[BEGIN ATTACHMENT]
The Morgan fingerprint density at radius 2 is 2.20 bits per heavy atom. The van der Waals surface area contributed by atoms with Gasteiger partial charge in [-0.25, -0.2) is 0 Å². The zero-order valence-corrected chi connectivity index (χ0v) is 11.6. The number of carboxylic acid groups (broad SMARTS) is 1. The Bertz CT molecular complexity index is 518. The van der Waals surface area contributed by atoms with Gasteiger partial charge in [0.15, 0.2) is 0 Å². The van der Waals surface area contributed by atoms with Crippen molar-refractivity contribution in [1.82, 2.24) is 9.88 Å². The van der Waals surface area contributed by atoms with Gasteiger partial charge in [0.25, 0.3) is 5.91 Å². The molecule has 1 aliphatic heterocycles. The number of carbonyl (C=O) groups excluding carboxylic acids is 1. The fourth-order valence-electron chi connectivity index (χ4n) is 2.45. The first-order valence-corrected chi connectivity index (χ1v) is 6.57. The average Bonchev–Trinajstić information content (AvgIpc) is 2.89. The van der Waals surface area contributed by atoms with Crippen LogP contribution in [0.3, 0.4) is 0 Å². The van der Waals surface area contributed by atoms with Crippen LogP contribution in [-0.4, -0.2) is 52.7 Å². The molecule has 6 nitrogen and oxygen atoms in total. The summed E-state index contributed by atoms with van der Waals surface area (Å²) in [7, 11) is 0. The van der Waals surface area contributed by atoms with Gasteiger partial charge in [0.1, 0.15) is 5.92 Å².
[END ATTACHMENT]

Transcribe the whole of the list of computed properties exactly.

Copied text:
The Morgan fingerprint density at radius 2 is 2.20 bits per heavy atom. The van der Waals surface area contributed by atoms with Gasteiger partial charge in [-0.25, -0.2) is 0 Å². The zero-order valence-corrected chi connectivity index (χ0v) is 11.6. The number of carboxylic acid groups (broad SMARTS) is 1. The Bertz CT molecular complexity index is 518. The van der Waals surface area contributed by atoms with Gasteiger partial charge in [0.15, 0.2) is 0 Å². The van der Waals surface area contributed by atoms with Crippen molar-refractivity contribution in [1.82, 2.24) is 9.88 Å². The van der Waals surface area contributed by atoms with Gasteiger partial charge in [0.25, 0.3) is 5.91 Å². The molecule has 1 aliphatic heterocycles. The number of carbonyl (C=O) groups excluding carboxylic acids is 1. The fourth-order valence-electron chi connectivity index (χ4n) is 2.45. The first-order valence-corrected chi connectivity index (χ1v) is 6.57. The average Bonchev–Trinajstić information content (AvgIpc) is 2.89. The van der Waals surface area contributed by atoms with Crippen LogP contribution in [0.3, 0.4) is 0 Å². The van der Waals surface area contributed by atoms with Crippen LogP contribution in [-0.4, -0.2) is 52.7 Å². The molecule has 6 nitrogen and oxygen atoms in total. The summed E-state index contributed by atoms with van der Waals surface area (Å²) in [7, 11) is 0. The van der Waals surface area contributed by atoms with Gasteiger partial charge in [0.1, 0.15) is 5.92 Å².